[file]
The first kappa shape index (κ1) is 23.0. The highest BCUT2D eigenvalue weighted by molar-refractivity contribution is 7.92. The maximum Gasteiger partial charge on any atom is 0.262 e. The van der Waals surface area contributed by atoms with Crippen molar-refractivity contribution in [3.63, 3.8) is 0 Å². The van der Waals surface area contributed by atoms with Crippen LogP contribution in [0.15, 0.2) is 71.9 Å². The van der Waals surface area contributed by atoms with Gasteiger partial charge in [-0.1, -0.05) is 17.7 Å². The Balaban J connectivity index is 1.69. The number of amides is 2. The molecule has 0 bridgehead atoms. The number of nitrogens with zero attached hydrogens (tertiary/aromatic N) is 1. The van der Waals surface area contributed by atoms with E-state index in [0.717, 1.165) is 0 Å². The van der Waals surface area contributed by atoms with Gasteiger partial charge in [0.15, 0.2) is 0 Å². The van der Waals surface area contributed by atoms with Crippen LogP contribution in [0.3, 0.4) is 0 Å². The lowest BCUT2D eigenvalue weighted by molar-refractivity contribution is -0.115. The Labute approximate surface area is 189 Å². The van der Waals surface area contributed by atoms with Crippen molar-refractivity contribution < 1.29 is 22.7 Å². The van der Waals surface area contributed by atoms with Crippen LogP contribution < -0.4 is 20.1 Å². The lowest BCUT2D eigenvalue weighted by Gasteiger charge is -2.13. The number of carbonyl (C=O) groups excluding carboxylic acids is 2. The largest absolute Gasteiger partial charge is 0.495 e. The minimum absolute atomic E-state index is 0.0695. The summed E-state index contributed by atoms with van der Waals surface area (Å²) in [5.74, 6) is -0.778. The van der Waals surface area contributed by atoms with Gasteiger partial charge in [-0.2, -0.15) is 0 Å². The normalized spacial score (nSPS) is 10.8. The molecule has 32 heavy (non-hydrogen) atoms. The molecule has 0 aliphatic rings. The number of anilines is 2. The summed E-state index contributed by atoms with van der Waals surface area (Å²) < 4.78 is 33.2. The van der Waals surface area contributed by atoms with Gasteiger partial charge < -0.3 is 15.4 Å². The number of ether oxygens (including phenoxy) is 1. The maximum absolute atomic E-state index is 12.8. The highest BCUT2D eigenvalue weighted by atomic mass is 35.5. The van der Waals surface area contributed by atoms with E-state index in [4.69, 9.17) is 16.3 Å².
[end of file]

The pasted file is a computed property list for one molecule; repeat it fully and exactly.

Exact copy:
The first kappa shape index (κ1) is 23.0. The highest BCUT2D eigenvalue weighted by molar-refractivity contribution is 7.92. The maximum Gasteiger partial charge on any atom is 0.262 e. The van der Waals surface area contributed by atoms with Crippen molar-refractivity contribution in [3.63, 3.8) is 0 Å². The van der Waals surface area contributed by atoms with Crippen LogP contribution in [0.15, 0.2) is 71.9 Å². The van der Waals surface area contributed by atoms with Gasteiger partial charge in [-0.1, -0.05) is 17.7 Å². The Balaban J connectivity index is 1.69. The number of amides is 2. The molecule has 0 bridgehead atoms. The number of nitrogens with zero attached hydrogens (tertiary/aromatic N) is 1. The van der Waals surface area contributed by atoms with E-state index in [0.717, 1.165) is 0 Å². The van der Waals surface area contributed by atoms with Gasteiger partial charge in [0.15, 0.2) is 0 Å². The van der Waals surface area contributed by atoms with Crippen LogP contribution in [0.3, 0.4) is 0 Å². The lowest BCUT2D eigenvalue weighted by molar-refractivity contribution is -0.115. The Labute approximate surface area is 189 Å². The van der Waals surface area contributed by atoms with Crippen molar-refractivity contribution < 1.29 is 22.7 Å². The van der Waals surface area contributed by atoms with Crippen LogP contribution < -0.4 is 20.1 Å². The lowest BCUT2D eigenvalue weighted by Gasteiger charge is -2.13. The number of carbonyl (C=O) groups excluding carboxylic acids is 2. The largest absolute Gasteiger partial charge is 0.495 e. The minimum absolute atomic E-state index is 0.0695. The summed E-state index contributed by atoms with van der Waals surface area (Å²) in [5.74, 6) is -0.778. The van der Waals surface area contributed by atoms with Gasteiger partial charge in [-0.2, -0.15) is 0 Å². The normalized spacial score (nSPS) is 10.8. The molecule has 32 heavy (non-hydrogen) atoms. The molecule has 0 aliphatic rings. The number of anilines is 2. The summed E-state index contributed by atoms with van der Waals surface area (Å²) < 4.78 is 33.2. The van der Waals surface area contributed by atoms with Gasteiger partial charge < -0.3 is 15.4 Å². The number of ether oxygens (including phenoxy) is 1. The maximum absolute atomic E-state index is 12.8. The highest BCUT2D eigenvalue weighted by atomic mass is 35.5. The van der Waals surface area contributed by atoms with E-state index in [4.69, 9.17) is 16.3 Å².